A dual challenge of corticotropin releasing hormone and vasopressin alters immune cell profiles in beef heifers
The duration and magnitude of cortisol release can have different effects on the immune response. Over the last decade, studies have suggested that acute stress, when cortisol is elevated for a short duration of time, can be immuno-stimulatory rather than immuno-suppressive. This study was designed to determine the effect of an induced cortisol release, via a dual corticotropin releasing hormone (CRH) and vasopressin (VP) challenge, on changes in immune cell profiles of beef heifers. Four d prior to the challenge, ten heifers (605 ± 13 kg) were fitted with indwelling jugular cannulas and indwelling vaginal temperature (VT) recording devices that measured VT continuously at 5-min intervals. On d 0, heifers were challenged i.v. with 0.3 µg/kg BW bovine CRH and 1.0 µg/kg BW bovine VP concurrently. Two, whole blood samples were collected at 30-min intervals from -2 to 8 h relative to the challenge at 0 h. One vacutainer containing EDTA was collected for complete blood cell count (CBC) analysis, and the second was collected in a 9-mL monovette serum tube. After collection, serum was isolated and stored at -80oC until analyzed for cortisol concentrations by ELISA. There was a time effect (P < 0.001) for VT, cortisol, and CBC variables. A multi-phasic response was observed for VT, with VT initially increasing (P = 0.05; relative to 0 h) within 15 min post-challenge. Serum cortisol concentrations increased (P < 0.001) immediately after the challenge, reaching maximum concentrations between 0.5 to 2 h post-challenge and then continually decreasing until reaching baseline concentrations at 6 h post-challenge (P = 0.17 for 0 h vs 6 h). Total white blood cell and lymphocyte concentrations increased (P < 0.001) 2 h after CRH/VP challenge, and remained elevated for the duration of the blood collection period. Monocyte concentrations initially decreased 1 h post-challenge (P < 0.001), and returned to baseline concentrations by 2 h post-challenge (P = 0.08 for 0 h vs 2 h). In contrast, neutrophil concentrations decreased (P = 0.02) 3 h post-challenge, and remained decreased throughout the duration of the blood collection period. These data demonstrate that immune cell populations are influenced by an acute activation of the hypothalamic-pituitary-adrenal axis. Additionally, the increase in circulating concentrations of lymphocytes and the decrease in circulating concentrations of neutrophils observed in this study are indicative of an immunological priming event that could be beneficial to the animal.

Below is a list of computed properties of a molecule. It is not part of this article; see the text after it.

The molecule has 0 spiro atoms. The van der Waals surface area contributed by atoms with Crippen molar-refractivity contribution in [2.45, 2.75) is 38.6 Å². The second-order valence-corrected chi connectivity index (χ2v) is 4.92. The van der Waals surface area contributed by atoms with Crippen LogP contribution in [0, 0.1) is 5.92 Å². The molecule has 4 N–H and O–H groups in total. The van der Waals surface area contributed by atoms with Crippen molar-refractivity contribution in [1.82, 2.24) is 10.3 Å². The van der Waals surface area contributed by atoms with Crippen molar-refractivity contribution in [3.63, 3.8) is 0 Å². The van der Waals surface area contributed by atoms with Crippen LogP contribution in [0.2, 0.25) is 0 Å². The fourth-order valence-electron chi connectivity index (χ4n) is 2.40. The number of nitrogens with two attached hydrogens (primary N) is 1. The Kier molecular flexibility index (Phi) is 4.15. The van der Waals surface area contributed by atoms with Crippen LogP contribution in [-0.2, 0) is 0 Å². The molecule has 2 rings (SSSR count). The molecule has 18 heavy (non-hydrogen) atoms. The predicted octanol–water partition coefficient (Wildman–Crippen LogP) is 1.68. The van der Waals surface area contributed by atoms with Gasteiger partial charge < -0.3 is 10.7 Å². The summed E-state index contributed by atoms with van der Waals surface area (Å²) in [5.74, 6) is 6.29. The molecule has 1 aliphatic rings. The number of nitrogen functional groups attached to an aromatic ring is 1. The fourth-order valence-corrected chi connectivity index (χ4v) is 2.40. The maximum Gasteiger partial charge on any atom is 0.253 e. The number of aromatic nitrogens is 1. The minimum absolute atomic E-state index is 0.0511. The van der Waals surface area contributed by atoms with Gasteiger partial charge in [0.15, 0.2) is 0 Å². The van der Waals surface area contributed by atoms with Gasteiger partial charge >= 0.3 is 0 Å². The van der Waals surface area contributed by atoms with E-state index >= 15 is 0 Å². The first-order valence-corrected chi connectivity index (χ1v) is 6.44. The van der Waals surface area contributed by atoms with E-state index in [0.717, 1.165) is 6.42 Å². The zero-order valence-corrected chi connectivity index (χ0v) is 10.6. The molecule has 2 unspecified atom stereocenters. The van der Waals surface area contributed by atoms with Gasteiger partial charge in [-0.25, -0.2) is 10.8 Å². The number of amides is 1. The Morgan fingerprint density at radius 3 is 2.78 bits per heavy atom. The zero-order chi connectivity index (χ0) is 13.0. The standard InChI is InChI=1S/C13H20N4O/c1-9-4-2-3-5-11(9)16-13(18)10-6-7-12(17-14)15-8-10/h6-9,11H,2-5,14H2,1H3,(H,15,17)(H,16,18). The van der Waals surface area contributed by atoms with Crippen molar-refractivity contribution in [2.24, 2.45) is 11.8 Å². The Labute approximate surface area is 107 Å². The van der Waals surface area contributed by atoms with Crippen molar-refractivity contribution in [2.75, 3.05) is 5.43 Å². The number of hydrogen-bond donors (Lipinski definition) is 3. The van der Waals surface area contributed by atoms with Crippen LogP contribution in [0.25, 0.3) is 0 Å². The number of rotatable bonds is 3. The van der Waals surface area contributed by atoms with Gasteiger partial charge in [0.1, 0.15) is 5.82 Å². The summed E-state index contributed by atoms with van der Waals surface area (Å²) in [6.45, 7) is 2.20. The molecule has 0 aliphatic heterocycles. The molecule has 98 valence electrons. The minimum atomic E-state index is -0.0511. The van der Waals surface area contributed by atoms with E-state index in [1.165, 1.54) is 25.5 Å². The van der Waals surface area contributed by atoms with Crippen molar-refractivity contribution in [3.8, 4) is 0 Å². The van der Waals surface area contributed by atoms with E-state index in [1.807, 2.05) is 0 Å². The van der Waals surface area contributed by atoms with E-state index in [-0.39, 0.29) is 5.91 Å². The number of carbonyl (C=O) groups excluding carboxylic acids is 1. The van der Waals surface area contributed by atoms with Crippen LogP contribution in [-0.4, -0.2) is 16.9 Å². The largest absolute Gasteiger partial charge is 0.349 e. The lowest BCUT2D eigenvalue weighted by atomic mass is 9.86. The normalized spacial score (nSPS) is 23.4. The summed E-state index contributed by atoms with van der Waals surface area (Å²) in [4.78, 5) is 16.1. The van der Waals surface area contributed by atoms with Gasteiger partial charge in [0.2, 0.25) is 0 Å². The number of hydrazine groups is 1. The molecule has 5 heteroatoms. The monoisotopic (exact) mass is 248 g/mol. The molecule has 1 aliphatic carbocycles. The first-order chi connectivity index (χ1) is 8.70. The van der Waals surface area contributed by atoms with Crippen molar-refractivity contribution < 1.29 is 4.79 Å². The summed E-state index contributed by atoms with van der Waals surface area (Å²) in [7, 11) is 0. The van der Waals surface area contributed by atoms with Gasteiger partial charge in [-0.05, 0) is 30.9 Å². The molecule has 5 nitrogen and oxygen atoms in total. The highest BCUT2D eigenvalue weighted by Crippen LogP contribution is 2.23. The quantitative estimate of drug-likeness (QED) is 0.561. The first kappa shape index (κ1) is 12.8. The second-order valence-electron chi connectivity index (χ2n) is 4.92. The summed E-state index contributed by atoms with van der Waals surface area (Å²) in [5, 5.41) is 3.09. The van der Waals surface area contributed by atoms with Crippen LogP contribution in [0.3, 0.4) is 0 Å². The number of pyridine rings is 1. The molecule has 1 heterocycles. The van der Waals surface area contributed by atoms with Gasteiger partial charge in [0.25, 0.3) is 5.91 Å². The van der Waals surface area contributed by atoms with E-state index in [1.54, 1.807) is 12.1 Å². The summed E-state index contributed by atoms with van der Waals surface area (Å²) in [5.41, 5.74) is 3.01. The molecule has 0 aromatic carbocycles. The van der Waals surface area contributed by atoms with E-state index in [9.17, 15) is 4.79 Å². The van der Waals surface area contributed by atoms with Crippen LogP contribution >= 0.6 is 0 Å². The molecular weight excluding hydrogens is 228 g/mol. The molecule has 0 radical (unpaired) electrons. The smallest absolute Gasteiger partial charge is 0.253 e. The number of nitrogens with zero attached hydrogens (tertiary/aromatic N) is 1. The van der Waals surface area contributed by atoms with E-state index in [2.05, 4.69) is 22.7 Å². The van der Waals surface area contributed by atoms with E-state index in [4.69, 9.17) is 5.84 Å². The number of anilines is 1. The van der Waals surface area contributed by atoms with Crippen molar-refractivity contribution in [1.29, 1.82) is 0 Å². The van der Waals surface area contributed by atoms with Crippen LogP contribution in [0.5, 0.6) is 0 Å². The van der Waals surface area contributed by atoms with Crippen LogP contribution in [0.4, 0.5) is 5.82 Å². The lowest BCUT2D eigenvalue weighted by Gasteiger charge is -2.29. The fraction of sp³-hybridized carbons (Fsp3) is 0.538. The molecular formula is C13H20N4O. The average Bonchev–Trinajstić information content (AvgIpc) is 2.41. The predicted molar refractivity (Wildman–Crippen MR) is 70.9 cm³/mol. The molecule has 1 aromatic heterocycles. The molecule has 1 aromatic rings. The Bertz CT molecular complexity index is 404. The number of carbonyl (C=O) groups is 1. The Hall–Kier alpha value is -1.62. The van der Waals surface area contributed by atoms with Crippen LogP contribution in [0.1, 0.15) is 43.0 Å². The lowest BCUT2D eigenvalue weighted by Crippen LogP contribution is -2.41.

Keywords: acute stress, cortisol, immune response